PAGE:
What was the Daisy ad? A 4-year-old girl counts to 10 as she pulls petals off a daisy. Suddenly, an ominous voice starts a countdown: “10, 9, 8, 7, 6, 5, 4, 3, 2, 1, 0” … then comes the blast of an atomic bomb. Over the roar of the explosion, the voice of President Lyndon Johnson intones, “These are the stakes — to make a world in which all of G-d’s children can live, or to go into the dark. We must either love each other, or we must die” (from a poem by W.H. Auden).
The ad ends with, “Vote for President Johnson on November 3. The stakes are too high for you to stay home.”
The Daisy ad only ran once. Contrary to many of the later reports — and cries of “foul” from Republicans — the ad never even mentioned Barry Goldwater. But it so effectively evoked the public’s existing perceptions and fears that Goldwater, if elected, might use nuclear weapons, that it nuked his bid for the presidency.
It played on the fact that Goldwater said in an interview that it would be possible to use tactical atomic weapons to defoliate forests in North Vietnam, to flush out guerrillas. This was widely interpreted to mean that he was ready to use nuclear weapons.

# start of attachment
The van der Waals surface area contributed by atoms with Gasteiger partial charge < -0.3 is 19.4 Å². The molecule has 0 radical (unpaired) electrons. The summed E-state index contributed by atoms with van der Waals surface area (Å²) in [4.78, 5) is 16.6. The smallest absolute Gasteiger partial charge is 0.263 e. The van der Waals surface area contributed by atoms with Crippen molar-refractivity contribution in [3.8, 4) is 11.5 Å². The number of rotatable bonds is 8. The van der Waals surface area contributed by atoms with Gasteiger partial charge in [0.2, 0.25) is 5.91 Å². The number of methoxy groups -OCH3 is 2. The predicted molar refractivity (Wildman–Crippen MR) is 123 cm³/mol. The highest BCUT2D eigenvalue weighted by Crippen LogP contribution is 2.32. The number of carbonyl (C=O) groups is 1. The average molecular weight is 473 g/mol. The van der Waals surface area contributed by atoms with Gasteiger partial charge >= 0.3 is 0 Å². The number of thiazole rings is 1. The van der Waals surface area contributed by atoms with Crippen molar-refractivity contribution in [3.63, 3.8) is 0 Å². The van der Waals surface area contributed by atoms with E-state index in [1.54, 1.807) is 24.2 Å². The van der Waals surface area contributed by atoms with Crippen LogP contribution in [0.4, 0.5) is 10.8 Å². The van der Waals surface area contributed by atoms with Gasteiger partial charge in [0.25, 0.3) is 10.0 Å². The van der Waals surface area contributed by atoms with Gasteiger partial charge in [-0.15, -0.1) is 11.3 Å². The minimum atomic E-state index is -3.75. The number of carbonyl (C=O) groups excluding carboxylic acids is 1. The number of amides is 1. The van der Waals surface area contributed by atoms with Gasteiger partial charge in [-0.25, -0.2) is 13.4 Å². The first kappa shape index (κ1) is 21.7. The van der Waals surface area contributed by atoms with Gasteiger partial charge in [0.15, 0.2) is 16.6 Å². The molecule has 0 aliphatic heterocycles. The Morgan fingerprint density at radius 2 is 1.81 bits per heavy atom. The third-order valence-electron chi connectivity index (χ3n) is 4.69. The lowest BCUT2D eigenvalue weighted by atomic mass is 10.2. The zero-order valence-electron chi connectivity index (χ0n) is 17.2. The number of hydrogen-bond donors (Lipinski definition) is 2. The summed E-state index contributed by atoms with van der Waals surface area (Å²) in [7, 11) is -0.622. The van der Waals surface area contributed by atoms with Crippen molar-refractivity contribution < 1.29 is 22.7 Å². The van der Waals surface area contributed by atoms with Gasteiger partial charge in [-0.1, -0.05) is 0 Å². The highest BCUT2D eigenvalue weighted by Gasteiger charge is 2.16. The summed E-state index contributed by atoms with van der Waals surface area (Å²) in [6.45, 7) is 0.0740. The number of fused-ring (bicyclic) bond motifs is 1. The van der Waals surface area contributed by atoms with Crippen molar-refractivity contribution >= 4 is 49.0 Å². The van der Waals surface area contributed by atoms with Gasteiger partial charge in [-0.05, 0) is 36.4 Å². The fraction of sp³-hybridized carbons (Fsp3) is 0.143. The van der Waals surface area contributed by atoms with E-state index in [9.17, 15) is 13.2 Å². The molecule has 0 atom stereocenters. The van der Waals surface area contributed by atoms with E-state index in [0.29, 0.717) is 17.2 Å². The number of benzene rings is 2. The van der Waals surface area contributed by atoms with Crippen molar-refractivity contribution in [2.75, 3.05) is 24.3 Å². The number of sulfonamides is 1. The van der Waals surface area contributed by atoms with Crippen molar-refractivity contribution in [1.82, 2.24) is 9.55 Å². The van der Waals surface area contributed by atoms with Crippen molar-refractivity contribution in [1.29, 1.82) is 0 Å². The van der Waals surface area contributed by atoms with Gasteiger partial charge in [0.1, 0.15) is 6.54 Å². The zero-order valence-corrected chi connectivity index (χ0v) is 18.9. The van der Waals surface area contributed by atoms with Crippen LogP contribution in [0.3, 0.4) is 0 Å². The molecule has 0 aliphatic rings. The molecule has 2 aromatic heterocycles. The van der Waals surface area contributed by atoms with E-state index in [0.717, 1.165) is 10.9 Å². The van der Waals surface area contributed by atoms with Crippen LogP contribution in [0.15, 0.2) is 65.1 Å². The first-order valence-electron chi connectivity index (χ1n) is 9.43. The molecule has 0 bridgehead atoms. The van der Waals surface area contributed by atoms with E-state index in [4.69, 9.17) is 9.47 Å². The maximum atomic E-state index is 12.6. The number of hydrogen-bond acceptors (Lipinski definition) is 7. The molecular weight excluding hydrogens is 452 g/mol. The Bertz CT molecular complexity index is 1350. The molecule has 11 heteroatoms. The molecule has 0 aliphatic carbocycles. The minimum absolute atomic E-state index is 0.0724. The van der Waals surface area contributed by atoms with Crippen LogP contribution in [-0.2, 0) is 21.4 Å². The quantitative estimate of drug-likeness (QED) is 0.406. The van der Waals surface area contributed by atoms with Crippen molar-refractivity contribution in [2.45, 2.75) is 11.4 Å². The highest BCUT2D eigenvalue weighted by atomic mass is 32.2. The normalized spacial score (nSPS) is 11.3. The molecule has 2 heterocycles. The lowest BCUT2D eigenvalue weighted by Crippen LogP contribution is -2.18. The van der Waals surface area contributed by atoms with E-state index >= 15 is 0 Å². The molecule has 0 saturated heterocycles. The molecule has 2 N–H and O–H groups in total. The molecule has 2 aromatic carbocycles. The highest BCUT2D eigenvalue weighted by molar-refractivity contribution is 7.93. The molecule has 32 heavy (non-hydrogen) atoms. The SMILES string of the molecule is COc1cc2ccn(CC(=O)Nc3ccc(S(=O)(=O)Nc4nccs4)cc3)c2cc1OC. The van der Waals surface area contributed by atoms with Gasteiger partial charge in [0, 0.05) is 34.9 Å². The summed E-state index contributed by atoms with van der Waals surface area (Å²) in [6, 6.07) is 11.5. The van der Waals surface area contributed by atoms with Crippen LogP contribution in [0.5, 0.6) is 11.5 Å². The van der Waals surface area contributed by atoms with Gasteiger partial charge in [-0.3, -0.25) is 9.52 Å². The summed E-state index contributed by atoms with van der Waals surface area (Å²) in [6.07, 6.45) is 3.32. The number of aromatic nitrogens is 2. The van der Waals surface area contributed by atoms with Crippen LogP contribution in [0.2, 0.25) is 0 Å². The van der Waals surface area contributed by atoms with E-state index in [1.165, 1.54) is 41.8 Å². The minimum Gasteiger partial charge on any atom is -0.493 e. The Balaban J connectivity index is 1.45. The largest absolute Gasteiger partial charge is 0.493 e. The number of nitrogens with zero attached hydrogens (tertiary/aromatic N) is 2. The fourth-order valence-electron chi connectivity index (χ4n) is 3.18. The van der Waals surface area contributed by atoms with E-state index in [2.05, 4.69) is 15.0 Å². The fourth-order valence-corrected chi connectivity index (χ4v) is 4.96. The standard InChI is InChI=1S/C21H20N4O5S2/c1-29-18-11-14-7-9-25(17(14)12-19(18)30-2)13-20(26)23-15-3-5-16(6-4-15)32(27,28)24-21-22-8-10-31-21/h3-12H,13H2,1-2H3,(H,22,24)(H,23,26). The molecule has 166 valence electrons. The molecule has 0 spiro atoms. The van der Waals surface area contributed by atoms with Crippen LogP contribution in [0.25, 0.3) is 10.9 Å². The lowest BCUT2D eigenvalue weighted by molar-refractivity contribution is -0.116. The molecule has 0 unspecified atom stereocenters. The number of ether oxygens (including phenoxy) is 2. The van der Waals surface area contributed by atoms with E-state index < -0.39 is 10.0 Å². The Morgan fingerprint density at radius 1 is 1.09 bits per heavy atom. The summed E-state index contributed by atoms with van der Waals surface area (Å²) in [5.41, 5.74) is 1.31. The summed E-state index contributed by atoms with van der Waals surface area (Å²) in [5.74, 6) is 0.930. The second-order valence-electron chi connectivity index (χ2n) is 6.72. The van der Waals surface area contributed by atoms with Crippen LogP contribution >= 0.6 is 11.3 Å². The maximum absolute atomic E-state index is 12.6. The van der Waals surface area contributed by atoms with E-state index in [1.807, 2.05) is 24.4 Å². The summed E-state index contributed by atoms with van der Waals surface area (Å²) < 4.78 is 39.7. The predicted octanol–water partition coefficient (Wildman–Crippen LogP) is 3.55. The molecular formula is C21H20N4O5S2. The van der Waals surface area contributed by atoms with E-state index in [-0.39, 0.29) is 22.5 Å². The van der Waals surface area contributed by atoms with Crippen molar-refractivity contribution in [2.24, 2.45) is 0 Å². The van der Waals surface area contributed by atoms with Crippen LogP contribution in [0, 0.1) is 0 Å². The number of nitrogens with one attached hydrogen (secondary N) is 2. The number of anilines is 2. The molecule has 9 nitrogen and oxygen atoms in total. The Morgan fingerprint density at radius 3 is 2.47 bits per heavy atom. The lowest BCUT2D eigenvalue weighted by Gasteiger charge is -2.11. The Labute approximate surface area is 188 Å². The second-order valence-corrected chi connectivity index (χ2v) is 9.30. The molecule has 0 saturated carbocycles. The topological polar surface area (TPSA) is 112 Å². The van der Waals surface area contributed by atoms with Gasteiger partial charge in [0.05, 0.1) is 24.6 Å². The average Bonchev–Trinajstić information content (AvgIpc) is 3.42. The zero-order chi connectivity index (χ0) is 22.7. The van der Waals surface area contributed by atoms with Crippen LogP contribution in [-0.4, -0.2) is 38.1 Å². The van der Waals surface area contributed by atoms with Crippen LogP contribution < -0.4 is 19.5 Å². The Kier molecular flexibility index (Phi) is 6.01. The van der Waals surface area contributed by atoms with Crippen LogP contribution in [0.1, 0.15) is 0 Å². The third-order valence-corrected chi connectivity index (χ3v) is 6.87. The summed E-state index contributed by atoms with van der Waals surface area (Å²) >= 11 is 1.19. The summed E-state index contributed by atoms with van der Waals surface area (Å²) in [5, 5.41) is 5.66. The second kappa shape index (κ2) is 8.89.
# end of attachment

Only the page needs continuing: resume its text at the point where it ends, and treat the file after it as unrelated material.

As Schwartz explained, “The best political commercials are Rorschach patterns. They do not tell the viewer anything. They surface his feelings and provide a context for him to express these feelings.”
The Daisy ad struck a “responsive chord” in the public. People were afraid that Goldwater might start a nuclear war. But, as Schwartz said, “This mistrust was not in the Daisy spot. It was in the people.” … It “evoked these feelings and allowed people to express what they inherently believed.”
Why was it so effective? It was a principle of marketing communications that I call Schwartz’s Law:
Effective advertising is neither entertainment nor education. The key is to connect with what people already think, feel and desire. Don’t teach. Don’t try to change their minds. You have to touch on what they already believe, and elicit feelings they already have. When the message resonates, they respond.
In other words: Don’t educate. Evoke.
And have a blast.